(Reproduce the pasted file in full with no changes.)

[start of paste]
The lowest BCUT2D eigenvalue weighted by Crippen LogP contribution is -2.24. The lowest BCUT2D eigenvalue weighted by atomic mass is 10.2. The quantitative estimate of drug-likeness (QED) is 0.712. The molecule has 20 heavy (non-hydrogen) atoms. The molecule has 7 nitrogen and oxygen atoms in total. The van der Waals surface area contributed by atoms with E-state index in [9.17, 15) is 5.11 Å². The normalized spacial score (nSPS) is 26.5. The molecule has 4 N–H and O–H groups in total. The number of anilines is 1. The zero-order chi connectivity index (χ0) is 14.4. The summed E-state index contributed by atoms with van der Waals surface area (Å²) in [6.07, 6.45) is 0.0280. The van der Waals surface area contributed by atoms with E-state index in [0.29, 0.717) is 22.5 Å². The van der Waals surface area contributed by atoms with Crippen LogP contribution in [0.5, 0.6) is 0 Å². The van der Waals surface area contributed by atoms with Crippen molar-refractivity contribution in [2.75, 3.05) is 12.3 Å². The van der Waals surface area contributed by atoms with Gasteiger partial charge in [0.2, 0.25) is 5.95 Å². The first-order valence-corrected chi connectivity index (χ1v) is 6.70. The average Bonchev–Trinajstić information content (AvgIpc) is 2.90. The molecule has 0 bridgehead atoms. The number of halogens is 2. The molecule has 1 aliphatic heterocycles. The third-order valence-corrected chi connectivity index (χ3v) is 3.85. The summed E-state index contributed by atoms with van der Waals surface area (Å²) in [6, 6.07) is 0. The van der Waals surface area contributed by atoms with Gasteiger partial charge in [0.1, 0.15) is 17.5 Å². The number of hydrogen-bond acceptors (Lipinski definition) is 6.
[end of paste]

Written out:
The lowest BCUT2D eigenvalue weighted by Crippen LogP contribution is -2.24. The lowest BCUT2D eigenvalue weighted by atomic mass is 10.2. The quantitative estimate of drug-likeness (QED) is 0.712. The molecule has 20 heavy (non-hydrogen) atoms. The molecule has 7 nitrogen and oxygen atoms in total. The van der Waals surface area contributed by atoms with E-state index in [9.17, 15) is 5.11 Å². The normalized spacial score (nSPS) is 26.5. The molecule has 4 N–H and O–H groups in total. The number of anilines is 1. The zero-order chi connectivity index (χ0) is 14.4. The summed E-state index contributed by atoms with van der Waals surface area (Å²) in [6.07, 6.45) is 0.0280. The van der Waals surface area contributed by atoms with E-state index in [0.29, 0.717) is 22.5 Å². The van der Waals surface area contributed by atoms with Crippen LogP contribution in [0.5, 0.6) is 0 Å². The van der Waals surface area contributed by atoms with Crippen molar-refractivity contribution in [2.75, 3.05) is 12.3 Å². The van der Waals surface area contributed by atoms with Gasteiger partial charge in [0.2, 0.25) is 5.95 Å². The first-order valence-corrected chi connectivity index (χ1v) is 6.70. The average Bonchev–Trinajstić information content (AvgIpc) is 2.90. The molecule has 0 bridgehead atoms. The number of halogens is 2. The molecule has 1 aliphatic heterocycles. The third-order valence-corrected chi connectivity index (χ3v) is 3.85. The summed E-state index contributed by atoms with van der Waals surface area (Å²) in [6, 6.07) is 0. The van der Waals surface area contributed by atoms with Gasteiger partial charge in [0.1, 0.15) is 17.5 Å². The number of hydrogen-bond acceptors (Lipinski definition) is 6.